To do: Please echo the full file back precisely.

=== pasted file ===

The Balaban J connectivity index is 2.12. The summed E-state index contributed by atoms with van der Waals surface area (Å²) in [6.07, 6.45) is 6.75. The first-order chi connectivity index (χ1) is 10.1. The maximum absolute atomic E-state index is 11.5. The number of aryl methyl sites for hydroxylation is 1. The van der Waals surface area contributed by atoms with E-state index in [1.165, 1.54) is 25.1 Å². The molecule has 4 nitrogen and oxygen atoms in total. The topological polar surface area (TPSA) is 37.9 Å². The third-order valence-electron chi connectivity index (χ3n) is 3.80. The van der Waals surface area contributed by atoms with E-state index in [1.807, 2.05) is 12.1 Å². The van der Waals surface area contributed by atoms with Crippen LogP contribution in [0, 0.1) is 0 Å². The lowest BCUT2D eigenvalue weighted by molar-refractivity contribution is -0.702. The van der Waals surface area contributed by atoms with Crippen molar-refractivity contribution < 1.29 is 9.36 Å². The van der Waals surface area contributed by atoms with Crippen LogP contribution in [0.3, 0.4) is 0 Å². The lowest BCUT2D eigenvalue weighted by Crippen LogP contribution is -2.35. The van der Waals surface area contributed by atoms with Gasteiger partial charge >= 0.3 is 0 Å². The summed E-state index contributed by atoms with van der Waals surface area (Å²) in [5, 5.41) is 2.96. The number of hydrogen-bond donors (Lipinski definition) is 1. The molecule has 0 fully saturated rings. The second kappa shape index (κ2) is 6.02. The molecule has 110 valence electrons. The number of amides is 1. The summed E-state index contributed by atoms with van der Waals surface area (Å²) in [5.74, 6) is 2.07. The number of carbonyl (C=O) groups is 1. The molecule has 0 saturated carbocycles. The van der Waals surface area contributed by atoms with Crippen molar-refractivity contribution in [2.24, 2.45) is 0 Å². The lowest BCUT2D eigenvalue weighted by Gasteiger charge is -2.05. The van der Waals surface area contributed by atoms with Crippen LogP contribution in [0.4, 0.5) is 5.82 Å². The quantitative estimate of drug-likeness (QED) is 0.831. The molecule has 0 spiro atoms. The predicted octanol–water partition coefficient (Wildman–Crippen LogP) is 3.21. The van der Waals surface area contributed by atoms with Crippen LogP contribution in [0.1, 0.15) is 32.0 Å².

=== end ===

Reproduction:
The Balaban J connectivity index is 2.12. The summed E-state index contributed by atoms with van der Waals surface area (Å²) in [6.07, 6.45) is 6.75. The first-order chi connectivity index (χ1) is 10.1. The maximum absolute atomic E-state index is 11.5. The number of aryl methyl sites for hydroxylation is 1. The van der Waals surface area contributed by atoms with E-state index in [1.165, 1.54) is 25.1 Å². The molecule has 4 nitrogen and oxygen atoms in total. The topological polar surface area (TPSA) is 37.9 Å². The third-order valence-electron chi connectivity index (χ3n) is 3.80. The van der Waals surface area contributed by atoms with E-state index in [1.807, 2.05) is 12.1 Å². The van der Waals surface area contributed by atoms with Crippen LogP contribution in [0, 0.1) is 0 Å². The lowest BCUT2D eigenvalue weighted by molar-refractivity contribution is -0.702. The van der Waals surface area contributed by atoms with Crippen molar-refractivity contribution < 1.29 is 9.36 Å². The van der Waals surface area contributed by atoms with Crippen LogP contribution in [0.3, 0.4) is 0 Å². The lowest BCUT2D eigenvalue weighted by Crippen LogP contribution is -2.35. The van der Waals surface area contributed by atoms with Gasteiger partial charge >= 0.3 is 0 Å². The summed E-state index contributed by atoms with van der Waals surface area (Å²) in [5, 5.41) is 2.96. The number of hydrogen-bond donors (Lipinski definition) is 1. The molecule has 0 fully saturated rings. The second kappa shape index (κ2) is 6.02. The molecule has 110 valence electrons. The number of amides is 1. The summed E-state index contributed by atoms with van der Waals surface area (Å²) in [5.74, 6) is 2.07. The number of carbonyl (C=O) groups is 1. The molecule has 0 saturated carbocycles. The van der Waals surface area contributed by atoms with Crippen molar-refractivity contribution in [2.24, 2.45) is 0 Å². The lowest BCUT2D eigenvalue weighted by Gasteiger charge is -2.05. The van der Waals surface area contributed by atoms with Crippen LogP contribution in [0.4, 0.5) is 5.82 Å². The quantitative estimate of drug-likeness (QED) is 0.831. The molecule has 0 spiro atoms. The predicted octanol–water partition coefficient (Wildman–Crippen LogP) is 3.21. The van der Waals surface area contributed by atoms with Crippen LogP contribution in [0.1, 0.15) is 32.0 Å².